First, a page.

Don’t forgeta headlamp,a water filter or water purification tablets, bear spray (you must buy in person), and afirst aid kit. I highly recommendCompeedas a blister treatment, the best I’ve found on the market. I find it works way better than moleskin.

Location map of the Rockwall Trail (to give you a rough idea of start and end points)


Further reading on backpacking trips in the Rockies

Click on the photo to bookmark to your Pinterest boards.

The Rockwall Trail multi-day hike in Kootenay National Park, BC

  1. Lovely photos! Thanks for sharing. I’m booked in for late June (super early season/Spring). Because of how early I’m booked unfortunately Floe Lake isn’t offered thus I’m doing Helmet Falls 1st night, Tumbling Creek 2nd, Numa Creek 3rd, and then hiking out to my car at Floe Lake Trailhead. Clearly that’ll be a long day but predominantly a descent. Just curious about how hard it was to get a hitchhike? I’m a 31 year old male and am hoping it’s heavily trafficked at that time and that me being a single male traveler won’t discourage someone from transporting me to Paint Pots. Thanks!

    1. Hi Nick,
      I was with my girlfriend and we didn’t have to wait long as a park ranger picked us up saying it might take a while to get a ride.
      I’d say look smiley, perhaps have a sign made up ahead of time and don’t be afraid to approach someone and ask in a friendly manner if you’re in the parking lot. It’s the luck of the draw.

  2. I have a question about booking campsites. Are there more than one tent pad per site? My friends and I are going to do this in Aug and need to know if we book a site for each of us or can we share. Thank you.

    1. @Brenda There are multiple tent pads at each campsite but I think the most you can have is 2 tents on each campsite. Ask when you book.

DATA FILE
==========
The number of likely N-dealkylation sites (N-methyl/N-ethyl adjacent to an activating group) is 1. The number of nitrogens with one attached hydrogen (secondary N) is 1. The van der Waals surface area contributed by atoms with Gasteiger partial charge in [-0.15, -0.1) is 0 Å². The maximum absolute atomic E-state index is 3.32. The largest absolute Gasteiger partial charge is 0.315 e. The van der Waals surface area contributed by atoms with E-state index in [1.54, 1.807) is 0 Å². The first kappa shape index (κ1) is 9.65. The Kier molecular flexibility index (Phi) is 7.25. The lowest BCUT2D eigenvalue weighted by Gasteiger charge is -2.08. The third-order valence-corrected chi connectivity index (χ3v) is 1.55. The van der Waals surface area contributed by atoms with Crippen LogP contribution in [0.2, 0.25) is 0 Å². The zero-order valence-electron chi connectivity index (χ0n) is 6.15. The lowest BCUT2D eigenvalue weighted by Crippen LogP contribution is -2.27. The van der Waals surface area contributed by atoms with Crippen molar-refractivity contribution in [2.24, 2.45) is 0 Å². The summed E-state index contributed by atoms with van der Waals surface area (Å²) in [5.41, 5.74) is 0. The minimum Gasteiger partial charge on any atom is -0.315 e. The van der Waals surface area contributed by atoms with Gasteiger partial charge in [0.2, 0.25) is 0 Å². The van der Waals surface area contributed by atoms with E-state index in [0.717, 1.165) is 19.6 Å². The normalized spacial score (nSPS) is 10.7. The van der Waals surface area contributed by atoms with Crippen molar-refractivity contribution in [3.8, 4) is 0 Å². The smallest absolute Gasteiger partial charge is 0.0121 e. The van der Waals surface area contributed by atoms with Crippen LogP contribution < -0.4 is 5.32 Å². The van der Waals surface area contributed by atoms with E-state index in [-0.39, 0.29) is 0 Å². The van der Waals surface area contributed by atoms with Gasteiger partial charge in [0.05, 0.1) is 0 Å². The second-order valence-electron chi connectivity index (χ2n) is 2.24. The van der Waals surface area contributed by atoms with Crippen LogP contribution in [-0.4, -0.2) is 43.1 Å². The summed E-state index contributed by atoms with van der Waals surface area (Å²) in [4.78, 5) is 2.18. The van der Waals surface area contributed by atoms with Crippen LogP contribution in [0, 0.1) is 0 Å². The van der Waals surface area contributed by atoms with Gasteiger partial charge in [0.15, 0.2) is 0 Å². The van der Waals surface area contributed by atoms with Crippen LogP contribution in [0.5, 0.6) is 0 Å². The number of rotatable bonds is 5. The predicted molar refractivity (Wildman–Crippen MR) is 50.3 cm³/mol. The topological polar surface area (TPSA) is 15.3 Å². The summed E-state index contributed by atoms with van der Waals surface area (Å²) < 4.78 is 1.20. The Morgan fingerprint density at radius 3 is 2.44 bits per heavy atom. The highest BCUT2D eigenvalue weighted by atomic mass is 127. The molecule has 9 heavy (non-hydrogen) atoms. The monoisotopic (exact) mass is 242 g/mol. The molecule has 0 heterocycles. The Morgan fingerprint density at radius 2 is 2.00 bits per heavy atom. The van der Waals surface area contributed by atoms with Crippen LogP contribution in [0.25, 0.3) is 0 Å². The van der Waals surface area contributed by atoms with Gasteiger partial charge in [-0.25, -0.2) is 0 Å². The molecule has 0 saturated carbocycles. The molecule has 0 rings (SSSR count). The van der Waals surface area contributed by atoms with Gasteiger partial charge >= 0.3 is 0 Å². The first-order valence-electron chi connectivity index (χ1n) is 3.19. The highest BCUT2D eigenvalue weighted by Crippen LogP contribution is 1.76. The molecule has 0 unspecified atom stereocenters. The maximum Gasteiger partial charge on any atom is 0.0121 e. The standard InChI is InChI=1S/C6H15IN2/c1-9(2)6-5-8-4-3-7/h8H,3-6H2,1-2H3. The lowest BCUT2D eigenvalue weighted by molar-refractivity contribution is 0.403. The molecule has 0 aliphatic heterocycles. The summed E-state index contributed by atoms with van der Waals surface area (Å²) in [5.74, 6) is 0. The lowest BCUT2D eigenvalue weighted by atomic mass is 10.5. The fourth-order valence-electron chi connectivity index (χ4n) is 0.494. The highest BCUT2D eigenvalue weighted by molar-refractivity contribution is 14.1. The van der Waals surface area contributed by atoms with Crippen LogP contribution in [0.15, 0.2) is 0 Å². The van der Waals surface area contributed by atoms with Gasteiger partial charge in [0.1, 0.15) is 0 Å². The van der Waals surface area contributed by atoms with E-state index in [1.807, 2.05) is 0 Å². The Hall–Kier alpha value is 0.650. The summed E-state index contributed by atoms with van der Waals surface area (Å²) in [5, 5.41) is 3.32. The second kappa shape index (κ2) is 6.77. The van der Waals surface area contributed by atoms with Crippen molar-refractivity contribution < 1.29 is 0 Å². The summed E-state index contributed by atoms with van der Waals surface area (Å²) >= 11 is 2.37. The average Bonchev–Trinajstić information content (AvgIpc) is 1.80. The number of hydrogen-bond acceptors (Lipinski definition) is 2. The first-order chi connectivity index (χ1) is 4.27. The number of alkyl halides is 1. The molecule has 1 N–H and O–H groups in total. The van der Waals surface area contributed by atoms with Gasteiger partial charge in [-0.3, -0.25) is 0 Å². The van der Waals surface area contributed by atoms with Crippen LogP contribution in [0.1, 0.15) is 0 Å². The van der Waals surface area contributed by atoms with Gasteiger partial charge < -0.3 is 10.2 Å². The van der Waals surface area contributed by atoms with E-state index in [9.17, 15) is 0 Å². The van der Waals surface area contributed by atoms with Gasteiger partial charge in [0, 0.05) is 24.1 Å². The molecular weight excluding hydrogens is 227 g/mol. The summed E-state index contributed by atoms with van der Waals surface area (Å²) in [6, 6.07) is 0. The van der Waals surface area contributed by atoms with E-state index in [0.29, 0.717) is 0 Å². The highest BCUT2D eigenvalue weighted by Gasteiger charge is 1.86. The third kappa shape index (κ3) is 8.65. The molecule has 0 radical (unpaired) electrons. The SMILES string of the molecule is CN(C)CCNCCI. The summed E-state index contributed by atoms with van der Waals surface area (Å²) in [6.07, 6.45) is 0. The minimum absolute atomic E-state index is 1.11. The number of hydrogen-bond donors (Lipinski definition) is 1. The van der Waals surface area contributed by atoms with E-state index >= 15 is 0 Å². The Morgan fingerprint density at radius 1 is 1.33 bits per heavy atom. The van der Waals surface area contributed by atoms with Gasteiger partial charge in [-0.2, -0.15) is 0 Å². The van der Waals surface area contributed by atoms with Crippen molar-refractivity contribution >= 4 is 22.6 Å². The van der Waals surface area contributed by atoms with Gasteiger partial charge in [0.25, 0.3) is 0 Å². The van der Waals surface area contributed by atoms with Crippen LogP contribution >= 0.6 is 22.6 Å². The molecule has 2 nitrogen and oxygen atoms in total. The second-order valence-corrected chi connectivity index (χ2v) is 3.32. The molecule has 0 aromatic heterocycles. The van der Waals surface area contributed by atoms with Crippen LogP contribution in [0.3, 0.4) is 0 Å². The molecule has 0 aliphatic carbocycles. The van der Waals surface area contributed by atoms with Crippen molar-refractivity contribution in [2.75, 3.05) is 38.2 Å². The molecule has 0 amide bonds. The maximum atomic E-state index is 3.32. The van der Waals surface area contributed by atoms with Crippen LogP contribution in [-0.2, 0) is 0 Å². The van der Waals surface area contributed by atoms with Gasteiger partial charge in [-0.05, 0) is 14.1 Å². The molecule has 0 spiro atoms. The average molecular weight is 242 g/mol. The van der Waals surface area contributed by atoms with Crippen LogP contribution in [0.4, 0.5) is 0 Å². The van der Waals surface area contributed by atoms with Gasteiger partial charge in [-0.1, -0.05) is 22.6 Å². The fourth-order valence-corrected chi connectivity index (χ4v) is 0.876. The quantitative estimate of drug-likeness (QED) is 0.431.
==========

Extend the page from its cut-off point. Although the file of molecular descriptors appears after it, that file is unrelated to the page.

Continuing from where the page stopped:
3. Hi Leigh!
    Is The Rockwall Trail dangerous in terms of Cliff, or Cliff slippery area? I am afraid of heights.

    Thanks, Grace.

    BTW, the previous email was mistakenly sent. Please ignore. Thanks a lot!

  4. Hi Leigh!!
    We are traveling thru Canada this summer and we are excited to do the Rockwall Trail!
    What is your thought on water…shall we bring a filtering kit?!
    ( newbies we are…although we have put many miles on day hikes!!)
    Chris and Sarah

    1. @Chris and Sarah, I definitely would despite trying to reduce weight. There’s no way you want Giardia. Don’t forget the bear spray either.

  5. Great post, when I was in my early 20’s I ran from the Floe lake parking lot to the Ink Pots parking lot in one day, about 55Km, took about 10-12 hours as I remember, although at the time I wasn’t sure what I was doing, eating peanut butter and jam sandwiches! Would Love to do that again, with better running shoes! Thanks for sharing, I’m inspired!

  6. Thanks for the trip report, the scenery looks amazing! I am doing this hike in 2 weeks, do you have more information on the car shuttle?

    1. @Laura There is no formal car shuttle. You have to arrange your own or hope for the kindness of strangers to get you back to your starting point. Smile alot – someone is bound to help you out. And the driving time between trailheads is very short.

  7. Do you know if this hike is dog friendly? (On leash of course) also if not would you happen to know any multi-day hikes that are dog friendly?

    1. @Samantha We hiked this trail with a woman who had a dog and no problem. The trails that are a problem with dogs are ones where there might be caribou like the Skyline Trail and the Brazeau Loop.

  8. Hi, do you recall what the tree-cover was like at the camping sites? Could you hang a hammock or would you have to be on the ground? thanks!

    1. @Daniel I think I’d be pushing it if I said only take a hammock. I think in places it would work but I’d only want it for back-up. It’s been a few years so who know what the parks people have done with the campsite too.

  9. great photos! what a beautiful place to go. Is this hike possible during the last week of april / first week of May? I am not familiar with the conditions and climate of the rockies during April and May. Thanks!